The city of Jackson is already letting some residents opt-in to a limited pilot program to test out this concept. If all goes well, it could expand across the rest of the city.
It should be noted that the cameras would only be accessed when or if a crime is reported in the area — otherwise, they operate as usual, and the police will reportedly not be looking in on your recordings.
“Ultimately, what will happen is residents and businesses will be able to sign a waiver, if they want their camera to be accessed from the Real Time Crime Center,”
“Ultimately, what will happen is residents and businesses will be able to sign a waiver, if they want their camera to be accessed from the Real Time Crime Center,” explains Jackson Mayor Chokwe Lumumba in a statement to WLBT news. “It would save [us] from having to buy a camera for every place across the city.”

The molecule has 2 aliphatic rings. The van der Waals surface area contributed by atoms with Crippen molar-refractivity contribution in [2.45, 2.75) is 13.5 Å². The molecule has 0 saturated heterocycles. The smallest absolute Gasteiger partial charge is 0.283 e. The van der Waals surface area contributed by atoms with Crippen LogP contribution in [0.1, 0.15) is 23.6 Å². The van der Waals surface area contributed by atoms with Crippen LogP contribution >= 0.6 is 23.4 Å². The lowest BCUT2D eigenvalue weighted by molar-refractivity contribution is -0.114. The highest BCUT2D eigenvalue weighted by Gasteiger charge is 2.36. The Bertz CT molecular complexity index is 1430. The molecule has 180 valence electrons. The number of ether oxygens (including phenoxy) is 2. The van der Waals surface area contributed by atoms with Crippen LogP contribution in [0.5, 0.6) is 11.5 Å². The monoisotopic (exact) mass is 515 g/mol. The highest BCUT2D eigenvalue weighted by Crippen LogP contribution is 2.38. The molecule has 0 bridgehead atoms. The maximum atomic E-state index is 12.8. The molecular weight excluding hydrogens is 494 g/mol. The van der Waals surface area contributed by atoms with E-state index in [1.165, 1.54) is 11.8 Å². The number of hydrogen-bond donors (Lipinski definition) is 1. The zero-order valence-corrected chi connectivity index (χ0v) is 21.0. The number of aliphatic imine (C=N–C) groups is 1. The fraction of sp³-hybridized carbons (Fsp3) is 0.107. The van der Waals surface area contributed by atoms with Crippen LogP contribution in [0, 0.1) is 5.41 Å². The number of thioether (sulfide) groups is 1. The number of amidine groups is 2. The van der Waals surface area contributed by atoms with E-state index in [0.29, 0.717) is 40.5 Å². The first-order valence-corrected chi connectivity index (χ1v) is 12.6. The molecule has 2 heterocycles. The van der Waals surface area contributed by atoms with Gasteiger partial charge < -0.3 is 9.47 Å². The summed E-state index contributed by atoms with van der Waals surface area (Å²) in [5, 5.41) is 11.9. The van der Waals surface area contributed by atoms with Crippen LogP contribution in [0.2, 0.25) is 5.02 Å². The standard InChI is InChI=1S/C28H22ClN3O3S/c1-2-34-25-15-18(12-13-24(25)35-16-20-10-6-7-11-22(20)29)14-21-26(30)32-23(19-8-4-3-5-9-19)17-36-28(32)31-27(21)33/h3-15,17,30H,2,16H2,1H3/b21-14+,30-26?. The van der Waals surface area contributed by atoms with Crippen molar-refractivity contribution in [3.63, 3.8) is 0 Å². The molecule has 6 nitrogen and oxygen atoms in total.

Although the privacy implications of this program are worth considering, the opt-in nature of this program should soothe the fears of at least some individuals who fear government spying.
Cloud-based crime data coordinator Fusus will be providing Jackson officials with the equipment they’ll need to connect to security cameras from companies like Ring and Arlo. Notably, these companies are not working directly with the city or law enforcement — indeed, Ring actively distanced itself from the program when contacted by Engadget.
This pilot program will run for 45 days in Jackson before its future will be discussed by the city’s leaders.